Gingrich, sci-fi fan and author himself, has probably already caught a
preview of his pet fantasy: the fusion of traditional family values and a
futuristic world where technology mediates most human interaction. That’s
because the cartoon The Jetsons and Neal Stephenson’s latest novel, The
Diamond Age, depict this world in its wacky and grim dimensions

Produced in the early 1960s by Hanna Barbara, the Jetsons retained the
1950s family structure: dad works, mom stays home and manages domestic
duties or shops, two kids behave for the most part obediently, and a loyal
dog amuses everyone.

In this comic vision of the future, people accomplish nearly everything by
pushing a button, and traditional temporal and spatial restraints
disappear. Elroy goes on a field trip to Siberia and Janey can go swimming
in Acapulco for the afternoon. But while technology makes the material
world totally malleable in the Jetsons, the show did not anticipate the
disappearance of the body altogether.

In one episode, “The Little Man,” physical presence, that is the hegemony
of atoms over bits so decried by Negroponte, is explicitly connected to
moral leadership. The show revolves around corporate sabotage of George’s
employer, Spacely, by his competitor, Cogswell. A machine used to reduce
the size of Spacely products to decrease shipping costs requires a certain
cog, produced exclusively by Cogswell’s company. The machine both reduces
and then reenlarges objects, but without this special cog, the enlarger
function doesn’t work. Alas, poor George accidentally gets reduced while
trying to fix the machine. He then returns home to his happy family as the
six-inch man. Upon seeing his father, Elroy dolefully wonders, “How can we
look up to a six-inch father?” George ends up drinking milk from a baby
bottle for dinner. And thus George, as a micro-man, is wholly infantilized
and discredited as a model for behavior. All because he’s “little,” which
puns on manliness both as bigness of action, spirit and will, and penis

The Jetsons, of course, is about the foibles of literally and figuratively
flat characters; their moral development is an incidental, if humorous,
aspect of the show. And the producers do nod toward “alternative”
lifestyles with the occasional reference to “Beatniks” or teeny-weenie
bikinis. However, Gingrich should take note of The Diamond Age; there,
Stephenson (who some contend has replaced William Gibson as the bard of
cyberspace) extrapolates from current trends–technological and social–and
casts the Victorians and their values in the leading roles.

It’s the 21st century and a combination of nano and digital technologies
allow governments to monitor every aspect of people’s lives. And because
New Atlantans (the 21st century Victorians) in particular live in a sort of
virtual panopticon, the government strikes an attitude of feigned
indifference, until it suspects criminal activity. When Lord Finkle-McGraw
and his Major Napier inform Hackworth, a crack programmer, that he has been
caught copying a classified piece of software, the Major underscores this
governmental restraint: “…we don’t go round putting people under high-res
surveillance just because we are curious about their, er, avocations. In an
era when everything can be surveiled, all we have left is politeness. ”

In New Atlantis, you are never out of view of those enforcing a strict code
of behavior; its subjects have no choice but to uphold this code. This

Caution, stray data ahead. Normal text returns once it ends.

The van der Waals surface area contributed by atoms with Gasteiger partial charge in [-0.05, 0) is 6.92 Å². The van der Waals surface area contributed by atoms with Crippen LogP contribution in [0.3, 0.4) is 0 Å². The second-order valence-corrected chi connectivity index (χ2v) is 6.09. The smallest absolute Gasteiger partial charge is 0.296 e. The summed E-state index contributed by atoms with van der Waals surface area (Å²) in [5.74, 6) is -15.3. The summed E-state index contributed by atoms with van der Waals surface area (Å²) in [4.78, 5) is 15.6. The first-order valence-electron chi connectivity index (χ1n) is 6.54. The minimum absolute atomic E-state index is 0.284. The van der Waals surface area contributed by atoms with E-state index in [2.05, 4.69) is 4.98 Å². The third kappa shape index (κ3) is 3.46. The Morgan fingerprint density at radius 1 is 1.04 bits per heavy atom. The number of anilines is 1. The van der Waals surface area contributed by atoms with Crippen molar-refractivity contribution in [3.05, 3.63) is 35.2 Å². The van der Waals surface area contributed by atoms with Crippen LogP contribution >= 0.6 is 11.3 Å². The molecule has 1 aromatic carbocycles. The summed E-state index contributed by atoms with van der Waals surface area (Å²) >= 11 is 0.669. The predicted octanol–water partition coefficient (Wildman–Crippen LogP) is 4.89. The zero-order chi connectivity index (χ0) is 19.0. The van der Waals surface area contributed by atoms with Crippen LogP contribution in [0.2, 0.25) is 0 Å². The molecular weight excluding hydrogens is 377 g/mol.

perpetual low level surveillance, which may permit small transgressions but
no major deviance, resembles small town USA, a place that tends to elicit
uniform behavior and drive resisters to the big city. In Stephenson’s world
of overpopulated metropolises and communities severed from geography, what
shame can’t accomplish, surveillance does. This works in The Diamond Age
because schools inculcate morality as well as reading skills, something
that would make Gingrich proud. The twist though, which functions as the
premise for the entire novel, is Lord Finkle-McGraw’s interest in teaching
his grand-daughter to think independently rather than sop up the New
Atlantan moral code like a thirsty dog at a hose. To accomplish this,
Finkle-McGraw hires Hackworth to design “A Young Lady’s Illustrated
Primer,” essentially an interactive book, or in today’s lingo,
“edutainment” software. It’s Hackworth’s attempt to make a copy of the
Primer for his own daughter, which gets stolen by thugs, that sets the
story in motion.

Here in America we’re simultaneously moving towards and away from such
grimly exposed lives. Paradoxically, digital technology creates the
possibility of near total surveillance and offers the only escape from
ubiquitous electronic eyes. Public key cryptography lets technically savvy
individuals scramble all of their communications rendering them
incomprehensible to the most determined hack and inaccessible to the FBI,
until DNA computers start working. But most people don’t use such
encryption technology. (Its proliferation is checked by the US government’s
ban on exports.) Consequently, a digital doppleganger of most of us lies
scattered through various databases. Take the time (and skirt some privacy
laws) to pull the pieces together, and you’d have a pretty complete
profile, from insurance records to phone bills to purchase patterns. And of
course you’re always appearing on candid camera these days, at the ATM, in
the elevator, in the Korean Deli, sweating on the stairmaster in your gym.

Some militia groups would have us believe that the government has already
gone too far, and Clinton’s misguided attempt to give the FBI more power to
wire tap suspicious organizations and individuals helps confirm their
paranoia. But what’s far more disturbing is the way shop-owners’ and
building managers’ carefully positioned mini-cams cast all strangers,
patrons, and clients as potential enemies.